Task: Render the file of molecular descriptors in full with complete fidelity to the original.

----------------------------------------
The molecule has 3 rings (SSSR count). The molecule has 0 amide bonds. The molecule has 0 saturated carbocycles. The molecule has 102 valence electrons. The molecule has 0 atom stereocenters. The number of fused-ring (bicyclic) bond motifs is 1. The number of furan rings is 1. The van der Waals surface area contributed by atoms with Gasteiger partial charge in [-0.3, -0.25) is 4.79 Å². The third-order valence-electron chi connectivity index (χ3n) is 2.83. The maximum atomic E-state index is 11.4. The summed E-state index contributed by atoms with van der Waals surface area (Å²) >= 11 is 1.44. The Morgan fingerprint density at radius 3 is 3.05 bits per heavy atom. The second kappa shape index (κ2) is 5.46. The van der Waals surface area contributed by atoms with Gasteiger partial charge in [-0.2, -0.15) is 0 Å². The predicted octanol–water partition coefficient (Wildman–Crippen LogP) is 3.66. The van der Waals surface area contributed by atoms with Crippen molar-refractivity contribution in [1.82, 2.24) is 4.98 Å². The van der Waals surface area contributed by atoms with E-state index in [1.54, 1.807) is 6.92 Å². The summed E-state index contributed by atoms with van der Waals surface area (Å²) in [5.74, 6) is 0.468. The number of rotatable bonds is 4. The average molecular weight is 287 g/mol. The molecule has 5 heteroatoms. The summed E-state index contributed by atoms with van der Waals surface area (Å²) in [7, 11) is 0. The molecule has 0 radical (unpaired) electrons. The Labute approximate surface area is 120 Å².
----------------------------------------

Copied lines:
The molecule has 3 rings (SSSR count). The molecule has 0 amide bonds. The molecule has 0 saturated carbocycles. The molecule has 102 valence electrons. The molecule has 0 atom stereocenters. The number of fused-ring (bicyclic) bond motifs is 1. The number of furan rings is 1. The van der Waals surface area contributed by atoms with Gasteiger partial charge in [-0.3, -0.25) is 4.79 Å². The third-order valence-electron chi connectivity index (χ3n) is 2.83. The maximum atomic E-state index is 11.4. The summed E-state index contributed by atoms with van der Waals surface area (Å²) >= 11 is 1.44. The Morgan fingerprint density at radius 3 is 3.05 bits per heavy atom. The second kappa shape index (κ2) is 5.46. The van der Waals surface area contributed by atoms with Gasteiger partial charge in [-0.2, -0.15) is 0 Å². The predicted octanol–water partition coefficient (Wildman–Crippen LogP) is 3.66. The van der Waals surface area contributed by atoms with Crippen molar-refractivity contribution in [1.82, 2.24) is 4.98 Å². The van der Waals surface area contributed by atoms with E-state index in [1.54, 1.807) is 6.92 Å². The summed E-state index contributed by atoms with van der Waals surface area (Å²) in [5.74, 6) is 0.468. The number of rotatable bonds is 4. The average molecular weight is 287 g/mol. The molecule has 5 heteroatoms. The summed E-state index contributed by atoms with van der Waals surface area (Å²) in [7, 11) is 0. The molecule has 0 radical (unpaired) electrons. The Labute approximate surface area is 120 Å².